Membership makes unions stronger

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Top 10 tips on recruitment and serving membership

Membership makes unions stronger. How do unions reach out and engage youth while developing services that cater for the needs of a wide range of membership? This was the theme of the EFJ workshop on “Let’s organise, invest in youth and services” attended by 30 union leaders and recruitment officers from the EFJ affiliates on 10 – 11 May in Copenhagen, Denmark.

Participants raised the need to adapt recruitment strategies and services to respond to the changing landscape and labour market in journalism and media.

Here are the top 10 tips and best practices shared by participants:

  1. Invest in recruitmentThe strength of the union is built on its membership. Some EFJ affiliates have dedicated recruitment officers and even business director to develop strategies and recruit new members. Develop a recruitment pack that tell potential members your union and why they should join it. Use young journalists to recruit young journalists.
  2. Think big, start small – Not many unions have the resources to have a dedicated recruitment officer. But recruitment is a long-term strategy. Developing a strategy does not cost money. Unions can start with small steps by prioritising recruitment in their worker, getting volunteers and seeking funding.
  3. Make it easy to join the union – Avoid long administrative procedures and make it simple for potential members to join your union. Use your recruitment pack!
  4. Make union a fun play to be – Defending the professional rights of journalists and promoting solidarity among journalists are serious issues but the ways to promote these issues can be “fun”. The key to gather support and mobilise members for action is to make the issue relevant for everyone regardless of how you promote it. Here is an example from the Swedish Trade Union Confederation (TCO), watch the promotional video #likeaswede.
  5. Bottom-up approachGive youth a voice in the union. Unions should encourage young journalists and journalism students to get involved in union affairs. Some unions also give the democratic (equal voting right for union elections) right to journalism students so that they can make influence union policy. Having young members in the board is the best way to reach out young journalists.
  6. Services, services, services – Professional and relevant services for members are key to attract new members and maintain existing members. The EFJ affiliates developed a wide variety of services ranging from legal advice to discounted insurance to cater for the need of different members.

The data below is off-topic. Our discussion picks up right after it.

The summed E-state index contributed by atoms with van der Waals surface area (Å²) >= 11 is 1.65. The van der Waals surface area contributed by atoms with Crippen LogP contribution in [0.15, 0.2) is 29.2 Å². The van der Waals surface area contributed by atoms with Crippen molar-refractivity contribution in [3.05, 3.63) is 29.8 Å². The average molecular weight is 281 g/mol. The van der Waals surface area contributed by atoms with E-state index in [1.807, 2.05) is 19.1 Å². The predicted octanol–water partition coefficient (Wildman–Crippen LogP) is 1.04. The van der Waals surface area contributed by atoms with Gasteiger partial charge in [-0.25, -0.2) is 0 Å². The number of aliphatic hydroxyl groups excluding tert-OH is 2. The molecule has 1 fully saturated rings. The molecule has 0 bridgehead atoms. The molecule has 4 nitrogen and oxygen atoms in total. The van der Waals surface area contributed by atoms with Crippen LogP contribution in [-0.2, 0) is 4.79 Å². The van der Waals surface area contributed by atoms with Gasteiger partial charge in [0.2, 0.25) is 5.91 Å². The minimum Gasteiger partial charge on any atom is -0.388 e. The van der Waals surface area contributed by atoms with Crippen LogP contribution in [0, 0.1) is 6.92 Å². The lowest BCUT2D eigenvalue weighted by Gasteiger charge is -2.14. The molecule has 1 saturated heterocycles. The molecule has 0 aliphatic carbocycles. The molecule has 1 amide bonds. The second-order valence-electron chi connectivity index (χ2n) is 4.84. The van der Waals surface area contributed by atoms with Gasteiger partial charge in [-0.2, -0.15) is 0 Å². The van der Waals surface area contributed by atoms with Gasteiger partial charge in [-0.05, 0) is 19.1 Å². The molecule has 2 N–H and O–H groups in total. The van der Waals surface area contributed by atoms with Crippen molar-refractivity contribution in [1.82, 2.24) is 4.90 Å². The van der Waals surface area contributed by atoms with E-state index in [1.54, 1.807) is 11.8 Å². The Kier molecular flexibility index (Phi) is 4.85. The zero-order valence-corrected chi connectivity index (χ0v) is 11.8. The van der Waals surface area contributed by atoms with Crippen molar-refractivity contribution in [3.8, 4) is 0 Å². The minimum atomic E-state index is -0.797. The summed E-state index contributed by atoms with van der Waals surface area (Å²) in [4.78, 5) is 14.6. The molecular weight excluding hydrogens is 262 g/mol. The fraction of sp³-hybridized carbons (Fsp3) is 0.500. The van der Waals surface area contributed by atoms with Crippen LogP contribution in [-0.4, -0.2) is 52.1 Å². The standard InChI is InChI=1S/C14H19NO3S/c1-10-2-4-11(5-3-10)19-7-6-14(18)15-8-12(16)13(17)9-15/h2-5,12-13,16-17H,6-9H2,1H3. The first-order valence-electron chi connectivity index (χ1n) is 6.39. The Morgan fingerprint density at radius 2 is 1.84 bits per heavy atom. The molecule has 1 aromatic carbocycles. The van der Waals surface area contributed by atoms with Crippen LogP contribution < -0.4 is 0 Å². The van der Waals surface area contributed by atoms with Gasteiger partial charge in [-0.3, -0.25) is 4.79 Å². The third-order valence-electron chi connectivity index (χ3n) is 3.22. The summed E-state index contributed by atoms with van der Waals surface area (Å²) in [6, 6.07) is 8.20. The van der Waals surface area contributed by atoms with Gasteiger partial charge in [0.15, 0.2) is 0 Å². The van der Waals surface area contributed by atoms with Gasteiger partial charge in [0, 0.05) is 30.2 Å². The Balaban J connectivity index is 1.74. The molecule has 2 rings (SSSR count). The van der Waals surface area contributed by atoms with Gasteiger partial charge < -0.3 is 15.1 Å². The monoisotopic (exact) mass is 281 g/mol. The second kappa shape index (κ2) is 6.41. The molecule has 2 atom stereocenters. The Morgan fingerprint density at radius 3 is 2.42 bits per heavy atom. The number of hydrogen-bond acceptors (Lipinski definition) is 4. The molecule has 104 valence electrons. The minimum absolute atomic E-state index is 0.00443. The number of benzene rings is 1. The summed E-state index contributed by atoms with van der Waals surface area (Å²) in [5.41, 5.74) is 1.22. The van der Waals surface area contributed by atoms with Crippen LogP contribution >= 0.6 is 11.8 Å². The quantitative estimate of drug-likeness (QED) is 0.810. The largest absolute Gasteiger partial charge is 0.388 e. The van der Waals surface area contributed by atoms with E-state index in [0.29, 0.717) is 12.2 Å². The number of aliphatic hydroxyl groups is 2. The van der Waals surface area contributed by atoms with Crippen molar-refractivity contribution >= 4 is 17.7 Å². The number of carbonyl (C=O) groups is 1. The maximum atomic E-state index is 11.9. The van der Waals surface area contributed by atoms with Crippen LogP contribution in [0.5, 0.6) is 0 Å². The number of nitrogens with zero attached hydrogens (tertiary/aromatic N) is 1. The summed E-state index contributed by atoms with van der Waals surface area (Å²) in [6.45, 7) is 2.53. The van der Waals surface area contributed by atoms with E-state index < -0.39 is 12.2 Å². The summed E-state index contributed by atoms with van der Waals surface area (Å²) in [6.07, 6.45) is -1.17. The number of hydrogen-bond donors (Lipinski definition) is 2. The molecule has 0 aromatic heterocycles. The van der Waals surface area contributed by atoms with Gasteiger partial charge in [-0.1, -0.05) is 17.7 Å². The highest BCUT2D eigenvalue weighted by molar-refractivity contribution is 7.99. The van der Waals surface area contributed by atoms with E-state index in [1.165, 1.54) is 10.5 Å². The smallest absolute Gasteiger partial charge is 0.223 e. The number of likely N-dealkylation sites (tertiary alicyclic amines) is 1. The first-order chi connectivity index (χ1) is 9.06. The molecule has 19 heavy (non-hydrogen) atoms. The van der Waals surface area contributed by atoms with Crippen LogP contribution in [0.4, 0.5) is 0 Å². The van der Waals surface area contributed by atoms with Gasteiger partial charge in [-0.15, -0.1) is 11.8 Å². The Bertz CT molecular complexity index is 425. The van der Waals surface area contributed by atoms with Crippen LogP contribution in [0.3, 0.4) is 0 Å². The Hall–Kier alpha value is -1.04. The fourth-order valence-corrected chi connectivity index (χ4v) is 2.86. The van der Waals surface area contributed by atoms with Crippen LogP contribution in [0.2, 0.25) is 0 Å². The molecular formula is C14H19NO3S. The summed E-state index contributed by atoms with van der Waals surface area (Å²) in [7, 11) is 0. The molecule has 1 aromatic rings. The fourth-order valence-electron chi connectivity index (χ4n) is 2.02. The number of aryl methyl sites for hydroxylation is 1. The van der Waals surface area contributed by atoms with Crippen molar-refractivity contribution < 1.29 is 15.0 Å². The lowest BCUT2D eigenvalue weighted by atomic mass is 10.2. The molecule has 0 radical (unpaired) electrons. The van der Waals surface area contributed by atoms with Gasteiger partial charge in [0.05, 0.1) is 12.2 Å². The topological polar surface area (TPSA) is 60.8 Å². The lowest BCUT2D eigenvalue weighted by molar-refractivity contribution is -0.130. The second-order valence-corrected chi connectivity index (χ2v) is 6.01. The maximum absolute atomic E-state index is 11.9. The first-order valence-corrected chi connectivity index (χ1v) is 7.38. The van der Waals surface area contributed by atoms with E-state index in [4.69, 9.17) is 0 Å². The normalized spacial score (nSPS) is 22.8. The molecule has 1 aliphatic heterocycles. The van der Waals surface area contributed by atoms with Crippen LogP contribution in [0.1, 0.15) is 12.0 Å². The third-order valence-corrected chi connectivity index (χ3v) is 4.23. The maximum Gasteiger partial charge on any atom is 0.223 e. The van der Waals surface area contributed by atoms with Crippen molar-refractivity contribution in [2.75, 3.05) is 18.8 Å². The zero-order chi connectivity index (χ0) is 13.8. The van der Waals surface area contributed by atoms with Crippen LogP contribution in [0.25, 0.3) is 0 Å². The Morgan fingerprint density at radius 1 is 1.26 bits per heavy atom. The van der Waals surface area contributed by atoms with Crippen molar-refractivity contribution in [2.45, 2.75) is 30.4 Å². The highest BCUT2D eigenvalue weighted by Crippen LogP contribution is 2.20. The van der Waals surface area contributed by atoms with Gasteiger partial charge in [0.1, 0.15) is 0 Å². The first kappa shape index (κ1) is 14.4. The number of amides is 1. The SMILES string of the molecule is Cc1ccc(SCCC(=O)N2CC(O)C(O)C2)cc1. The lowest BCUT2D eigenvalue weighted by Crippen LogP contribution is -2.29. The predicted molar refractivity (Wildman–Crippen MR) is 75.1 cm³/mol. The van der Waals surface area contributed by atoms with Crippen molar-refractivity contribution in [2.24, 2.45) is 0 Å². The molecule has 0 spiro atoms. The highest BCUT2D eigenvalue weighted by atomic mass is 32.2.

7. Investigate members’ needs – While services are important, knowing their needs is crucial in developing services that are useful and relevant to them. Unions must investigate and ask their members what services they need.
  8. Data is key – One way to investigate the needs of members is to start a database about your membership. If your union already has a membership database, start looking at those data and it will help you map the needs of members. Update the database regularly so that you are in touch with the needs of your members. If you do not have any membership data, start one today!
  9. Professionalism and credibility – Build a professional and modern image for the union that provides relevant services and represent all types of journalists from all ages.
  10. Set journalism free – The changing media landscape has allowed the proliferation of various forms of journalism. The notion of journalism is constantly evolving. It’s fruitless to assign a particular definition to journalism and journalists. Let journalists themselves define who they are and what journalism is.

Presentation made during the workshop

Tips on recruitment, Louise Theils, Danish Journalists’ Union

(more to be uploaded)

Biography of participants

Highlights of the workshop in Storify


The workshop is funded by the European Commission (DG Employment) and hosted by the Danish Journalists’ Union (DJ) in Copenhagen, Denmark as part of the two-year EFJ project on “Rights and Jobs in Journalism”. A handbook containing best practices on recruitment will be produced at the end of the project in 2016. The next workshop on labour rights will be held in Toledo, Spain on 24 September.

If you have any inquiry about the workshop or the project, please contact Yuk Lan Wong (Yuklan.wong@ifj.org; +32 2 2352 226).

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